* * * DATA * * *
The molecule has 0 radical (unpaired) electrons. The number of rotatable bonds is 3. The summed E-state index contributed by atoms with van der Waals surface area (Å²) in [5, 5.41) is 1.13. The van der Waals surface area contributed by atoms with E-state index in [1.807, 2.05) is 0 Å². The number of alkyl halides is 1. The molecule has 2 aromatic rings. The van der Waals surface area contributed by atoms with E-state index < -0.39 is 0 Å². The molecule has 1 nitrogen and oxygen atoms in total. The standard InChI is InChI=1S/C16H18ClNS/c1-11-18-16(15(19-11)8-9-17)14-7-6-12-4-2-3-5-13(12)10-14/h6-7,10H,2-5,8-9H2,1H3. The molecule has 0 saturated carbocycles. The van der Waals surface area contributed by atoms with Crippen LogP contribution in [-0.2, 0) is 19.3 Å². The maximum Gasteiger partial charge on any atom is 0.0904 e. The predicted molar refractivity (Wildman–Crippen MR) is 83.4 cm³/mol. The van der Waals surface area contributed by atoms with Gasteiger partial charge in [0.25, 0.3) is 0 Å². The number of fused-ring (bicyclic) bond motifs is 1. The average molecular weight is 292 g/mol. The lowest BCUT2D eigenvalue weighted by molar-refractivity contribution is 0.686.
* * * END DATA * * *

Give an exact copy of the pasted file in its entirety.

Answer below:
The molecule has 0 radical (unpaired) electrons. The number of rotatable bonds is 3. The summed E-state index contributed by atoms with van der Waals surface area (Å²) in [5, 5.41) is 1.13. The van der Waals surface area contributed by atoms with E-state index in [1.807, 2.05) is 0 Å². The number of alkyl halides is 1. The molecule has 2 aromatic rings. The van der Waals surface area contributed by atoms with E-state index < -0.39 is 0 Å². The molecule has 1 nitrogen and oxygen atoms in total. The standard InChI is InChI=1S/C16H18ClNS/c1-11-18-16(15(19-11)8-9-17)14-7-6-12-4-2-3-5-13(12)10-14/h6-7,10H,2-5,8-9H2,1H3. The molecule has 0 saturated carbocycles. The van der Waals surface area contributed by atoms with Crippen LogP contribution in [-0.2, 0) is 19.3 Å². The maximum Gasteiger partial charge on any atom is 0.0904 e. The predicted molar refractivity (Wildman–Crippen MR) is 83.4 cm³/mol. The van der Waals surface area contributed by atoms with Gasteiger partial charge in [0.25, 0.3) is 0 Å². The number of fused-ring (bicyclic) bond motifs is 1. The average molecular weight is 292 g/mol. The lowest BCUT2D eigenvalue weighted by molar-refractivity contribution is 0.686.